Period Products in Schools Regulations coming in to force
Having your period is natural and normal. Period products are not a luxury. That’s why the Scottish Government is campaigning to tackle the stigma around menstruation and period products, and why we are investing and taking action to make sure that everyone has access to vital products.
Today marks a significant milestone in our journey towards period dignity. School pupils across Scotland will now have access to free period products – as required by law.
This journey began back in 2017, when we funded a small project in Aberdeen providing period products to those on low incomes and to schools in the area.
Soon after that we made our ground-breaking commitment to support free period products for school pupils and students right across Scotland from August 2018, world leading action that led to acclaim from the World Health Organisation, activists and Chelsea Clinton to name but a few. Since then almost 400,000 students and pupils have had access to free period products. In a survey conducted by Young Scot, of those respondents who had taken or received free period products from their school, college or university, the majority stated that they were able to access their preferred product (81.8%), were able to access enough products to meet their needs (85.4%), and felt that the availability of free period products had a positive impact on them (83.9%).
In the past few years Scotland has further cemented its place at the forefront of driving period dignity, since January 2019 committing almost £7 million to ensure free products are available across communities. We’ve also provided dedicated support for those on low incomes through our partner FareShare, who are reaching over 80,000 people
I’m proud that in my role as Cabinet Secretary for Communities I have been able to influence not only the provision of free products, but also a real change in culture, tackling stigma and pushing for gender equality. Our ground-breaking Let’s Call Periods, Periods campaign in early 2020 helped to change people’s negative perceptions of periods and encouraged celebration of the natural, normal process of menstruation. Over half of those who saw and recognised the campaign took action afterwards, with one in five stating they had a conversation about periods, and the number of women feeling comfortable asking a colleague for a period product increased.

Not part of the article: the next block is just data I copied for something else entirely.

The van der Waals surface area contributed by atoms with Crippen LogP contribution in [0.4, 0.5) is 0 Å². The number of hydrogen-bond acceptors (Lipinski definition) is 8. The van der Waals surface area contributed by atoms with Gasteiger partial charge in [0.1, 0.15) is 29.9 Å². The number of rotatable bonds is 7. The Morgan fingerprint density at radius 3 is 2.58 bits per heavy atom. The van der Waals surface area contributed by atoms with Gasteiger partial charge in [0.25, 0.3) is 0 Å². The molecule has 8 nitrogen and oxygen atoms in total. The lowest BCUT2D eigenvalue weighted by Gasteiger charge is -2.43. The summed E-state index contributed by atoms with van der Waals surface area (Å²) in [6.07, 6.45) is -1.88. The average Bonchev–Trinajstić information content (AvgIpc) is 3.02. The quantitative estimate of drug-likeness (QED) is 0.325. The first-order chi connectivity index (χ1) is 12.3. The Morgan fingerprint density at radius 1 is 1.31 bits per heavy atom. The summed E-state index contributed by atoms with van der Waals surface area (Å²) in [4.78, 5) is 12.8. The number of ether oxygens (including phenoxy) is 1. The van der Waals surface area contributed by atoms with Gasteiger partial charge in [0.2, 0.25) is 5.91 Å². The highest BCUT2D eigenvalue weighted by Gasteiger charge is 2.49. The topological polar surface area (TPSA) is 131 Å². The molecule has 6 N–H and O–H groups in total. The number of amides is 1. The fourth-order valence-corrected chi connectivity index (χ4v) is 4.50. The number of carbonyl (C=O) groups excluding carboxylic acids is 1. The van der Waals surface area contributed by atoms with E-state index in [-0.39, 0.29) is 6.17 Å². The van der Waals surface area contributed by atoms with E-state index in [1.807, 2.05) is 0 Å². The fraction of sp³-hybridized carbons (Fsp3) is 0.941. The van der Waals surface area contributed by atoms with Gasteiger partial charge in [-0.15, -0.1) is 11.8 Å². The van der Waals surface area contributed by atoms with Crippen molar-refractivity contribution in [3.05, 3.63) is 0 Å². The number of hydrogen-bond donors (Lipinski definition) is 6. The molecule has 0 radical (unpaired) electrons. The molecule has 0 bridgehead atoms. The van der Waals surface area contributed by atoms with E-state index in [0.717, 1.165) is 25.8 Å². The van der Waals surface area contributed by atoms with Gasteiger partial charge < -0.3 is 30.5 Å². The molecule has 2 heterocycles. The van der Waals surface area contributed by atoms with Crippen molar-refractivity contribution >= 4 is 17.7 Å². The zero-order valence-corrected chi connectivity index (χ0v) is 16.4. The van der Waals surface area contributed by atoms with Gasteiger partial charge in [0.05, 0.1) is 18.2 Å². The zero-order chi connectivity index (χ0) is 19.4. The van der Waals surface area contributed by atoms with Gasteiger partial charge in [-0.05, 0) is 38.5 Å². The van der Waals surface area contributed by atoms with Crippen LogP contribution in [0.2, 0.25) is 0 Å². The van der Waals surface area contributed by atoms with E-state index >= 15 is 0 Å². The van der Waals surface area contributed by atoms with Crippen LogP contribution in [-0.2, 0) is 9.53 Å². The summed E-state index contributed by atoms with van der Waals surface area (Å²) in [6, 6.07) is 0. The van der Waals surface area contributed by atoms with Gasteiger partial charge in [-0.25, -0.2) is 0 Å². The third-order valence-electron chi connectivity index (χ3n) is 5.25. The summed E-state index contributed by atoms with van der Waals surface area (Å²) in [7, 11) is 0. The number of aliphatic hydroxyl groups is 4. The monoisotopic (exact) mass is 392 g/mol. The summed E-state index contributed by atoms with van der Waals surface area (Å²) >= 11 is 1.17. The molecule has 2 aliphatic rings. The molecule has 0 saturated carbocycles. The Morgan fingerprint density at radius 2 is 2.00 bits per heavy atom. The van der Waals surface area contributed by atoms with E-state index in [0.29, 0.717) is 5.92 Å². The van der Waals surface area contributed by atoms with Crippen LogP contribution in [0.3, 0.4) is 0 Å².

We have also considered the environmental impact of period products – along with Marine Scotland, we supported the award-winning Zero Waste Scotland Trial Period campaign across November and December 2019 to raise awareness of the benefits of reusable period products and to give people a chance to try out some of the available range of such products. The campaign was such a success that the Scottish Government provided extra funding for further products, and almost 3,000 free reusable products were distributed in total.
But it has become clear over the past year that we need to do more. We know that people want to see the progress that Scottish Government has driven being enshrined in law. That is why, back in February, I announced that we would not wait for the Period Products Bill to complete its parliamentary journey before it could be implemented. Instead we decided to act swiftly to protect in law now the fantastic delivery that we are already seeing in schools from Annan to Aberdeen.
The Period Products in Schools Regulations that come into force today bring that protection meaning that, by law, school pupils should be able to access period products – no more using alternatives and no more missing school because you don’t have products. This step forward in gender equality is something we should all celebrate.
Other nations have followed our lead – England is now providing access to free period products in schools and colleges, New Zealand announced in June this year that they will introduce free products in schools across the country and we have offered advice and guidance to countries as far away as South Korea. It is testament to the way we have approached this that other countries are seeking to follow where we have gone.
The final stages of consideration of the Period Products Bill in the coming months offers us a further opportunity to widen that gender equality for all those who menstruate, not just school pupils and students, not just those on low incomes, but everyone. Because whether you can afford to buy products or not, in our country in 2020 and beyond no-one should have to suffer the indignity of not being able to meet this essential, basic need.